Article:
Physical inactivity: time to tackle a global health problem

by Karen Middleton

A recent WHO report estimated that more than a quarter of people worldwide - 1.4 billion - are not doing enough physical exercise.


In the UK, inactivity levels in 2016 were 36 per cent overall – 32 per cent of men and 40 per cent of women.

We know that inactivity raises the risk of a raft of health problems, such as heart disease, type-2 diabetes and some cancers. So why is it that the amount of people not doing enough has barely risen since 2001?

Our own polling echoes the WHO’s findings, revealing 30 per cent of people with long term conditions are completely inactive each week.

Whether it’s memories of not getting picked to be on the school football team, concern about discomfort, worrying what you’re going to look like or simply not knowing where to start, exercise can be a daunting prospect for some of us.

However if you are living with a long-term condition and the symptoms that come with it, such as fatigue and reduced mobility, it can feel like an impossibility.

We conducted a number of focus groups with physiotherapists and their patients to understand what the barriers were in order to develop a successful campaign which resonated with these people.

We found that there were a number of strong negative emotions evoked by the word ‘exercise’ but found that people spoke positively about their love for certain activities, such as dancing or walking.

As a result our ‘Love Activity, Hate Exercise?’ campaign is designed to get across to people that they can improve their health and wellbeing by being active in different ways, as long as they are pushing themselves and strengthening their muscles.

It’s never easy to take that initial step but by finding an activity you enjoy and that you’re able to do regularly, you are already halfway there.

Across the UK, physiotherapists have great potential to help people with long-term conditions to become more active by understanding a person’s physical limitations, identifying the psychological barriers at play and giving them the expert advice and confidence to try new activities, whatever their physical condition might be.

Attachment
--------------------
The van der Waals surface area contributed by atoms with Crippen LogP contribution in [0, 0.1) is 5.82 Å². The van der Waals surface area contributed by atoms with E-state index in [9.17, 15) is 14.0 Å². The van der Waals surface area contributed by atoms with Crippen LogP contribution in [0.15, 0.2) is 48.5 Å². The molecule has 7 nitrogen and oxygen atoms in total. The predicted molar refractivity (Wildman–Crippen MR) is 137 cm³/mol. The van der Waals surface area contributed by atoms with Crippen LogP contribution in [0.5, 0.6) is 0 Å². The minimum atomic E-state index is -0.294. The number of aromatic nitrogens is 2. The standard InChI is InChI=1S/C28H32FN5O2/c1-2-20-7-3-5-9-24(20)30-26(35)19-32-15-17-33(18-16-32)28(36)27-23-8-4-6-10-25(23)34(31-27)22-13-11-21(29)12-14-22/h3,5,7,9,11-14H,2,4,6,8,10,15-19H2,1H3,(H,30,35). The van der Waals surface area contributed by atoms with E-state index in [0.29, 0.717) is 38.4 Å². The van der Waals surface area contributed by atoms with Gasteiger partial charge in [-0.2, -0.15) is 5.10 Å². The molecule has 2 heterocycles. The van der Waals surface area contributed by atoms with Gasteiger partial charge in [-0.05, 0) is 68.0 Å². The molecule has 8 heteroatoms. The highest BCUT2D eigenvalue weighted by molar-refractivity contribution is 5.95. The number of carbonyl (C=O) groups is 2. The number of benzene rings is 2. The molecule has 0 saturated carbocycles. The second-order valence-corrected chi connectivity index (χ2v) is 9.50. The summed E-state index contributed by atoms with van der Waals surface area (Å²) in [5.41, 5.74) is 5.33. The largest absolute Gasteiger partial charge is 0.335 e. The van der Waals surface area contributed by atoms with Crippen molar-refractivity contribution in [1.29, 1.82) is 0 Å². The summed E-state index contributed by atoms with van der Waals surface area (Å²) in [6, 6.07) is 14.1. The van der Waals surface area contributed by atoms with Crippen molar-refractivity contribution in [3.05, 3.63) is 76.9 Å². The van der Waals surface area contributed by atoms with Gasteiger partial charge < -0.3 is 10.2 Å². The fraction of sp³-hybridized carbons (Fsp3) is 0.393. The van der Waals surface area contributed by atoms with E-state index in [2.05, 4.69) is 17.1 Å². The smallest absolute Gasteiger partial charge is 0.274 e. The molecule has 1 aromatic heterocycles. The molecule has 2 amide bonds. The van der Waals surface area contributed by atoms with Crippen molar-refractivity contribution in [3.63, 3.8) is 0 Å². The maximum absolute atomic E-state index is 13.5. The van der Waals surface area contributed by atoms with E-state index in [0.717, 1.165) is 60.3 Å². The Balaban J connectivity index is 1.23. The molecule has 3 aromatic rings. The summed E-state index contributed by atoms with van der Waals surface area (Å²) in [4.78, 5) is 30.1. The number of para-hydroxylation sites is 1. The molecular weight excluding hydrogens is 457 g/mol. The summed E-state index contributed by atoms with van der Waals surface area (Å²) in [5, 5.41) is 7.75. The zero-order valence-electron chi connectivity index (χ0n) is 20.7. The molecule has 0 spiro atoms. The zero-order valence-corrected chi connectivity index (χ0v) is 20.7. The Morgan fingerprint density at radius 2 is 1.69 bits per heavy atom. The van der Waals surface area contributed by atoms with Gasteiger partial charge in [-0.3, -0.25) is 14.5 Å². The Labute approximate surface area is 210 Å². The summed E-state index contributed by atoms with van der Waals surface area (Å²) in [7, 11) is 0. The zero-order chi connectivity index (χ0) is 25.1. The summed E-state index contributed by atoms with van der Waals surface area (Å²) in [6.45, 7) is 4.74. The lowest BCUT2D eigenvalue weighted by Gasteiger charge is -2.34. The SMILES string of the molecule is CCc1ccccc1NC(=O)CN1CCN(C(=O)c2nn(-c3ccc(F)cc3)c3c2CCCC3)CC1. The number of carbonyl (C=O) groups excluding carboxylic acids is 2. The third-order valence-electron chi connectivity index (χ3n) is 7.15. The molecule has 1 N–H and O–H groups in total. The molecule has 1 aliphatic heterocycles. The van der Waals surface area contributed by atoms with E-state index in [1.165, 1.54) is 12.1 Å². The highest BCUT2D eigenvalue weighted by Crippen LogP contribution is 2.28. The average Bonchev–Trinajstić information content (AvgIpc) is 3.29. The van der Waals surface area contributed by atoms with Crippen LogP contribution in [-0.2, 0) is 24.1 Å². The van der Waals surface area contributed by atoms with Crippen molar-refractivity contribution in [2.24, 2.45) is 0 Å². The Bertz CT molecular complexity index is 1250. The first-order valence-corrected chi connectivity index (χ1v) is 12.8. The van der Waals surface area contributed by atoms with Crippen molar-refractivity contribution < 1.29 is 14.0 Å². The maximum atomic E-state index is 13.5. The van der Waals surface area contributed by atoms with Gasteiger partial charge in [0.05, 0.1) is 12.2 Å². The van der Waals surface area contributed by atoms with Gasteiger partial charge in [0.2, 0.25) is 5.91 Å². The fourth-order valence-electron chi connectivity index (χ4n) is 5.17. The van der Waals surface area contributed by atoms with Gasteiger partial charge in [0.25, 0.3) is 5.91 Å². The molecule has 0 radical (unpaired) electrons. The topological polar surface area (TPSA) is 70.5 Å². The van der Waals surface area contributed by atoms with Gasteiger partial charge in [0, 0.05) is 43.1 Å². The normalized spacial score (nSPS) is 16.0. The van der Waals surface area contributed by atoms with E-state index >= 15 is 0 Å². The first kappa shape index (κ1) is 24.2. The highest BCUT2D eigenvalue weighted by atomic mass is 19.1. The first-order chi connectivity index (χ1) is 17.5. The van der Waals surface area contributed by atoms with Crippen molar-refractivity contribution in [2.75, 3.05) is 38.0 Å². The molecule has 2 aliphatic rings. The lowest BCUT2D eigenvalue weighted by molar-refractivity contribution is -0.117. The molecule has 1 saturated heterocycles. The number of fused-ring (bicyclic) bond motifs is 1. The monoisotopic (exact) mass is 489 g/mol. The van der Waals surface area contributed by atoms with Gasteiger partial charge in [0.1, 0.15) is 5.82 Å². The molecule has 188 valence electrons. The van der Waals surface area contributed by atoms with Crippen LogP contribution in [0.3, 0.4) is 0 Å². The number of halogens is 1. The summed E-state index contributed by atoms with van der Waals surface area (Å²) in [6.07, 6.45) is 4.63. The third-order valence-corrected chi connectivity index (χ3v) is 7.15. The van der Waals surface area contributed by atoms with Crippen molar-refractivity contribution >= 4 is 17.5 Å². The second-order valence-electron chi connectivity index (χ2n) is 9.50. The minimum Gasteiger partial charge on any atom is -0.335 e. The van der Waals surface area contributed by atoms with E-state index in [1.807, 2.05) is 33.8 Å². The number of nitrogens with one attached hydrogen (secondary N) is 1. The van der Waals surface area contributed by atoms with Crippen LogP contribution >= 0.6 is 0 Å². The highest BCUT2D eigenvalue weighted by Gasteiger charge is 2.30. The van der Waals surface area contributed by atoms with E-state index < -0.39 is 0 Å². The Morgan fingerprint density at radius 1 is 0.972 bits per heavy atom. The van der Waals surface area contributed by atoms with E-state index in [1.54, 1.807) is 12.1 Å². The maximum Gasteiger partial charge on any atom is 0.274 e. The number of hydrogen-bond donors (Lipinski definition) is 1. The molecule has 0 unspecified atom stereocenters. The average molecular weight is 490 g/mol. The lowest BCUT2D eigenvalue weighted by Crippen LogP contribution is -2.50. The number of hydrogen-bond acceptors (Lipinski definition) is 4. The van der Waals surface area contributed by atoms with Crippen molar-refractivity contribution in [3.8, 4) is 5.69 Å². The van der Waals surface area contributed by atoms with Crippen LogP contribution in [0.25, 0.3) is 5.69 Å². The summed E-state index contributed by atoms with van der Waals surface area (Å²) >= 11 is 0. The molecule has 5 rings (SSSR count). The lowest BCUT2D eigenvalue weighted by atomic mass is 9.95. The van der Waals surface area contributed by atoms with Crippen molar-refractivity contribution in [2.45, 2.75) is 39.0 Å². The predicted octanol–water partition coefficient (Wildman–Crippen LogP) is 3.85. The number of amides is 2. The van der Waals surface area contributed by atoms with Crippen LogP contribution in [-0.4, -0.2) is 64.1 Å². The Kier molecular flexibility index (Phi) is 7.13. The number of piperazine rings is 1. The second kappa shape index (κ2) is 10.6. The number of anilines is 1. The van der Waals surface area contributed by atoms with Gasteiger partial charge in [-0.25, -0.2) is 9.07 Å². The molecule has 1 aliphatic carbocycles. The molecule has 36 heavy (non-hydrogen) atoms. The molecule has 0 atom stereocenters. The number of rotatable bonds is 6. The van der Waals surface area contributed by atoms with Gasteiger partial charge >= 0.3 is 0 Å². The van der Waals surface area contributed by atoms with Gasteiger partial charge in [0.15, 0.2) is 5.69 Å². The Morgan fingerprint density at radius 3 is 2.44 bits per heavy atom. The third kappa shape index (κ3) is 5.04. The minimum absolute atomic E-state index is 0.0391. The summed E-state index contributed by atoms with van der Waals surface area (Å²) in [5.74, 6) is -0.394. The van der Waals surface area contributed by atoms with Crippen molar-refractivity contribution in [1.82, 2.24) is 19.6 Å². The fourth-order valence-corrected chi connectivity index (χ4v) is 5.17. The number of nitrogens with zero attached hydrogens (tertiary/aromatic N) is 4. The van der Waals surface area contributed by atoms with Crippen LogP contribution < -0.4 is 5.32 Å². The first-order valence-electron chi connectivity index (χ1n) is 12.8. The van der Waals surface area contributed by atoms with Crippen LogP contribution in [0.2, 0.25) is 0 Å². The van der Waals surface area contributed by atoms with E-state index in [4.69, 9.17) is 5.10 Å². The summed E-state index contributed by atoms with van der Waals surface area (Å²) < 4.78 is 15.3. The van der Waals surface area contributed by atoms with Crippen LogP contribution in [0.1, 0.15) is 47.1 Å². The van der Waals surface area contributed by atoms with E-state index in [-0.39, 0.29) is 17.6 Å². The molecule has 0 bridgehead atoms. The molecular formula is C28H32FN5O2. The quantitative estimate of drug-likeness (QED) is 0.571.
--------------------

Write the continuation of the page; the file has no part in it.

For example working with people to put activity goals in place for the future would help to alleviate the anxiety over half (53 per cent) said they felt about their health deteriorating and missing out on doing the things they love (52 per cent).

It is clear that we need fresh approaches as it’s simply not enough to tell people to exercise more when it is clearly something we already know.

We were therefore pleased to see the ‘Moving Medicine’ project launch this month from Sport England and Public Health England.

It is designed to overturn the convention that rest is the best answer to illness and pain and will encourage patients with long-term conditions to work out and give health professionals’ scripts to help them persuade patients to change their behaviour.

Take cancer: it’s common for patients and their family members to assume that patients should rest as much as possible or that physical activity could be harmful to treatment.

Certainly, rest is very important, but exercise is one of the most effective ways to combat fatigue which is often the worst side effect of the disease or its treatment.

By addressing the deeply ingrained behaviours of people who are inactive and taking into account the personal barriers stopping people from doing exercise, we can ease mounting pressures on the NHS. We need to work together in order to reach people most in need of help.

This is an urgent requirement when research estimates over 2 million Britons will be living with four or more chronic illnesses within 20 years due to time spent living a sedentary lifestyle.

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